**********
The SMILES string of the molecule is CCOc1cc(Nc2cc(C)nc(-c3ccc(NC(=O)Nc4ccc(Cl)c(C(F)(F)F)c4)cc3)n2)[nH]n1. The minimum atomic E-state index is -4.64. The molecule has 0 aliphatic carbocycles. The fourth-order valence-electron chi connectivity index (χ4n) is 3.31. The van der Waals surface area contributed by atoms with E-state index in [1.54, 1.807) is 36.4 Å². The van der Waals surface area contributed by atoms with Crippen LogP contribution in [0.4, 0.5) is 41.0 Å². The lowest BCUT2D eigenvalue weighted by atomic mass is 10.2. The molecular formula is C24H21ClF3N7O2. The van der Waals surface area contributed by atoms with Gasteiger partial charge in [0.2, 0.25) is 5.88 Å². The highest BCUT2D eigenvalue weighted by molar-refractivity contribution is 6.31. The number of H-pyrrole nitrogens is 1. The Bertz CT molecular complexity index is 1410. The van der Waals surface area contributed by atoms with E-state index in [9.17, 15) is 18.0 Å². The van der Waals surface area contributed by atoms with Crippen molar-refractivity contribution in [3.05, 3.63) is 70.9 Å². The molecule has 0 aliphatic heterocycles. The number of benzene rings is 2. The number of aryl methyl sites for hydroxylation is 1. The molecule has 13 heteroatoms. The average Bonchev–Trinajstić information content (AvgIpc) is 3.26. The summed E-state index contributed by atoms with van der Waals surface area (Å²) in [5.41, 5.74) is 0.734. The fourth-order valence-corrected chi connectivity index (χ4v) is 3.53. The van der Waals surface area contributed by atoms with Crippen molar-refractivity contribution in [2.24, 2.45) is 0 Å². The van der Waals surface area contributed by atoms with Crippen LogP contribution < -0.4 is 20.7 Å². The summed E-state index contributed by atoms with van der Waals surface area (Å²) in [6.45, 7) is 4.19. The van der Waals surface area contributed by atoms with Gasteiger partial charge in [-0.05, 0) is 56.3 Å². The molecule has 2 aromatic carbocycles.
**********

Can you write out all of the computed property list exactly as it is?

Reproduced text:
The SMILES string of the molecule is CCOc1cc(Nc2cc(C)nc(-c3ccc(NC(=O)Nc4ccc(Cl)c(C(F)(F)F)c4)cc3)n2)[nH]n1. The minimum atomic E-state index is -4.64. The molecule has 0 aliphatic carbocycles. The fourth-order valence-electron chi connectivity index (χ4n) is 3.31. The van der Waals surface area contributed by atoms with E-state index in [1.54, 1.807) is 36.4 Å². The van der Waals surface area contributed by atoms with Crippen LogP contribution in [0.4, 0.5) is 41.0 Å². The lowest BCUT2D eigenvalue weighted by atomic mass is 10.2. The molecular formula is C24H21ClF3N7O2. The van der Waals surface area contributed by atoms with Gasteiger partial charge in [0.2, 0.25) is 5.88 Å². The highest BCUT2D eigenvalue weighted by molar-refractivity contribution is 6.31. The number of H-pyrrole nitrogens is 1. The Bertz CT molecular complexity index is 1410. The van der Waals surface area contributed by atoms with E-state index in [9.17, 15) is 18.0 Å². The van der Waals surface area contributed by atoms with Crippen molar-refractivity contribution in [3.05, 3.63) is 70.9 Å². The molecule has 0 aliphatic heterocycles. The number of benzene rings is 2. The number of aryl methyl sites for hydroxylation is 1. The molecule has 13 heteroatoms. The average Bonchev–Trinajstić information content (AvgIpc) is 3.26. The summed E-state index contributed by atoms with van der Waals surface area (Å²) in [5.41, 5.74) is 0.734. The fourth-order valence-corrected chi connectivity index (χ4v) is 3.53. The van der Waals surface area contributed by atoms with Crippen molar-refractivity contribution in [2.24, 2.45) is 0 Å². The van der Waals surface area contributed by atoms with Crippen LogP contribution < -0.4 is 20.7 Å². The summed E-state index contributed by atoms with van der Waals surface area (Å²) in [6.45, 7) is 4.19. The van der Waals surface area contributed by atoms with Gasteiger partial charge in [-0.05, 0) is 56.3 Å². The molecule has 2 aromatic carbocycles.